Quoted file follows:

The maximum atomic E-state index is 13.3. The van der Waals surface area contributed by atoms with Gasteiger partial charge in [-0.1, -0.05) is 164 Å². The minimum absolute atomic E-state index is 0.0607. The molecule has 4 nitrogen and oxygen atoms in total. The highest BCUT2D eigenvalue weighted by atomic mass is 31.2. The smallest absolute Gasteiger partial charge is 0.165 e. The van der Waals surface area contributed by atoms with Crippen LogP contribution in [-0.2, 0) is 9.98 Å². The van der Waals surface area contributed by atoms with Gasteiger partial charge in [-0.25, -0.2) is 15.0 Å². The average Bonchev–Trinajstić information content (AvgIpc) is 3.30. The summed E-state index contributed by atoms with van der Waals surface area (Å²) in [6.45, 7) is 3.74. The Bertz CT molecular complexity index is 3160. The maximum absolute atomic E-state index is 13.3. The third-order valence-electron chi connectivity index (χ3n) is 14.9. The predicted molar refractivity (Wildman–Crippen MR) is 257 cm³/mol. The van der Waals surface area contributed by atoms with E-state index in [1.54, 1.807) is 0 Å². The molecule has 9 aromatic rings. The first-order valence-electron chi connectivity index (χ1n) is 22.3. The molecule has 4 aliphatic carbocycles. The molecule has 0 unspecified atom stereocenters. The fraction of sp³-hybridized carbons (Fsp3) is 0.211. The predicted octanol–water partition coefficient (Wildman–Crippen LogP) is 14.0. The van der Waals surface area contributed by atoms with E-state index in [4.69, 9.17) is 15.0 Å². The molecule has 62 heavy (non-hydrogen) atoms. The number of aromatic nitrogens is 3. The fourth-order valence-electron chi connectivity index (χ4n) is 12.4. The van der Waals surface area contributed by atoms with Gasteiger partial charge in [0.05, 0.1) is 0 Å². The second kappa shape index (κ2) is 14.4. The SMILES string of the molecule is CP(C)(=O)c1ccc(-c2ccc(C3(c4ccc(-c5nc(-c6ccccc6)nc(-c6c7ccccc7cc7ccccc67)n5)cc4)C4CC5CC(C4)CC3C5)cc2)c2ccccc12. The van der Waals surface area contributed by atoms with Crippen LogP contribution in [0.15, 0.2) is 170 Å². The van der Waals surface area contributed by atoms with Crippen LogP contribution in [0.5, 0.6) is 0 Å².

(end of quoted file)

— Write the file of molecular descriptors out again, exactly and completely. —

The maximum atomic E-state index is 13.3. The van der Waals surface area contributed by atoms with Gasteiger partial charge in [-0.1, -0.05) is 164 Å². The minimum absolute atomic E-state index is 0.0607. The molecule has 4 nitrogen and oxygen atoms in total. The highest BCUT2D eigenvalue weighted by atomic mass is 31.2. The smallest absolute Gasteiger partial charge is 0.165 e. The van der Waals surface area contributed by atoms with Crippen LogP contribution in [-0.2, 0) is 9.98 Å². The van der Waals surface area contributed by atoms with Gasteiger partial charge in [-0.25, -0.2) is 15.0 Å². The average Bonchev–Trinajstić information content (AvgIpc) is 3.30. The summed E-state index contributed by atoms with van der Waals surface area (Å²) in [6.45, 7) is 3.74. The Bertz CT molecular complexity index is 3160. The maximum absolute atomic E-state index is 13.3. The third-order valence-electron chi connectivity index (χ3n) is 14.9. The predicted molar refractivity (Wildman–Crippen MR) is 257 cm³/mol. The van der Waals surface area contributed by atoms with E-state index in [1.54, 1.807) is 0 Å². The molecule has 9 aromatic rings. The first-order valence-electron chi connectivity index (χ1n) is 22.3. The molecule has 4 aliphatic carbocycles. The molecule has 0 unspecified atom stereocenters. The fraction of sp³-hybridized carbons (Fsp3) is 0.211. The predicted octanol–water partition coefficient (Wildman–Crippen LogP) is 14.0. The van der Waals surface area contributed by atoms with E-state index in [4.69, 9.17) is 15.0 Å². The molecule has 62 heavy (non-hydrogen) atoms. The number of aromatic nitrogens is 3. The fourth-order valence-electron chi connectivity index (χ4n) is 12.4. The van der Waals surface area contributed by atoms with Gasteiger partial charge in [0.05, 0.1) is 0 Å². The second kappa shape index (κ2) is 14.4. The SMILES string of the molecule is CP(C)(=O)c1ccc(-c2ccc(C3(c4ccc(-c5nc(-c6ccccc6)nc(-c6c7ccccc7cc7ccccc67)n5)cc4)C4CC5CC(C4)CC3C5)cc2)c2ccccc12. The van der Waals surface area contributed by atoms with Crippen LogP contribution in [0.15, 0.2) is 170 Å². The van der Waals surface area contributed by atoms with Crippen LogP contribution in [0.5, 0.6) is 0 Å².